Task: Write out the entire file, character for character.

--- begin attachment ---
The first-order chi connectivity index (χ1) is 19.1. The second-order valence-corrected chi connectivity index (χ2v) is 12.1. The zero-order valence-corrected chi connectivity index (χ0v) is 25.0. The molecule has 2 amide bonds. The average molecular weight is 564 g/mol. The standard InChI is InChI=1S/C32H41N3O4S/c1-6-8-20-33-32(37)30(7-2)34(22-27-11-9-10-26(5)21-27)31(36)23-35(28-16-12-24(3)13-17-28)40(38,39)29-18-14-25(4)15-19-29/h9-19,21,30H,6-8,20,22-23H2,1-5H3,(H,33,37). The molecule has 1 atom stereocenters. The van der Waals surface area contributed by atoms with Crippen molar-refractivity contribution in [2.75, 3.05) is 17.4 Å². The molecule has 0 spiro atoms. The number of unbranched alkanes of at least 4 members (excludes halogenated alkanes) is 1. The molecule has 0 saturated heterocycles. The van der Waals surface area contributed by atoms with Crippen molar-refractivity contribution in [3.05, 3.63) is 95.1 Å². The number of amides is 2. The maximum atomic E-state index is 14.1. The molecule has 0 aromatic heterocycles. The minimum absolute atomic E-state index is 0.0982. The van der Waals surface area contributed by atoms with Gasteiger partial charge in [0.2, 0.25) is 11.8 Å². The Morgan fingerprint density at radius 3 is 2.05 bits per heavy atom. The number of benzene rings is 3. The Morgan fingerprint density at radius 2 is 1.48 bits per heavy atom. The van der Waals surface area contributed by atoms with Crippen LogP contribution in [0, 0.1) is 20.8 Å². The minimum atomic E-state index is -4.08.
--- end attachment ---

The first-order chi connectivity index (χ1) is 19.1. The second-order valence-corrected chi connectivity index (χ2v) is 12.1. The zero-order valence-corrected chi connectivity index (χ0v) is 25.0. The molecule has 2 amide bonds. The average molecular weight is 564 g/mol. The standard InChI is InChI=1S/C32H41N3O4S/c1-6-8-20-33-32(37)30(7-2)34(22-27-11-9-10-26(5)21-27)31(36)23-35(28-16-12-24(3)13-17-28)40(38,39)29-18-14-25(4)15-19-29/h9-19,21,30H,6-8,20,22-23H2,1-5H3,(H,33,37). The molecule has 1 atom stereocenters. The van der Waals surface area contributed by atoms with Crippen molar-refractivity contribution in [2.75, 3.05) is 17.4 Å². The molecule has 0 spiro atoms. The number of unbranched alkanes of at least 4 members (excludes halogenated alkanes) is 1. The molecule has 0 saturated heterocycles. The van der Waals surface area contributed by atoms with Crippen molar-refractivity contribution in [3.05, 3.63) is 95.1 Å². The number of amides is 2. The maximum atomic E-state index is 14.1. The molecule has 0 aromatic heterocycles. The minimum absolute atomic E-state index is 0.0982. The van der Waals surface area contributed by atoms with Gasteiger partial charge in [0.2, 0.25) is 11.8 Å². The Morgan fingerprint density at radius 3 is 2.05 bits per heavy atom. The number of benzene rings is 3. The Morgan fingerprint density at radius 2 is 1.48 bits per heavy atom. The van der Waals surface area contributed by atoms with Crippen LogP contribution in [0, 0.1) is 20.8 Å². The minimum atomic E-state index is -4.08.